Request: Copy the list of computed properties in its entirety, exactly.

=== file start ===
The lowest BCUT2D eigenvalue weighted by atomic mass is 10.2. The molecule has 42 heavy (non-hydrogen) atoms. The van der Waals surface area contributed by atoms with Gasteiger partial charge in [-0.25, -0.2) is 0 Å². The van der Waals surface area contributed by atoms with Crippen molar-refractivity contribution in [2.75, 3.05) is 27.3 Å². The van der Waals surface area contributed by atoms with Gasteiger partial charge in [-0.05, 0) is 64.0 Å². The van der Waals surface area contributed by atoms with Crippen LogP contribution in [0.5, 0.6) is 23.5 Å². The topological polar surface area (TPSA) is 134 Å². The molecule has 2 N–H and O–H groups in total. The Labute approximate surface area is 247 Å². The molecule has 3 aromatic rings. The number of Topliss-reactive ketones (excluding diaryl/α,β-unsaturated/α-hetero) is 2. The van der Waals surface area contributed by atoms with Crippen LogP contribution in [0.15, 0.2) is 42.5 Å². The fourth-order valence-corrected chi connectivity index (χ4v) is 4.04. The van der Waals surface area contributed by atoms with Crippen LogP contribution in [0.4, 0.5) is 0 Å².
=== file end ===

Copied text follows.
The lowest BCUT2D eigenvalue weighted by atomic mass is 10.2. The molecule has 42 heavy (non-hydrogen) atoms. The van der Waals surface area contributed by atoms with Gasteiger partial charge in [-0.25, -0.2) is 0 Å². The van der Waals surface area contributed by atoms with Crippen molar-refractivity contribution in [2.75, 3.05) is 27.3 Å². The van der Waals surface area contributed by atoms with Gasteiger partial charge in [-0.05, 0) is 64.0 Å². The van der Waals surface area contributed by atoms with Crippen LogP contribution in [0.5, 0.6) is 23.5 Å². The topological polar surface area (TPSA) is 134 Å². The molecule has 2 N–H and O–H groups in total. The Labute approximate surface area is 247 Å². The molecule has 3 aromatic rings. The number of Topliss-reactive ketones (excluding diaryl/α,β-unsaturated/α-hetero) is 2. The van der Waals surface area contributed by atoms with Crippen LogP contribution in [0.15, 0.2) is 42.5 Å². The fourth-order valence-corrected chi connectivity index (χ4v) is 4.04. The van der Waals surface area contributed by atoms with Crippen LogP contribution in [0.4, 0.5) is 0 Å².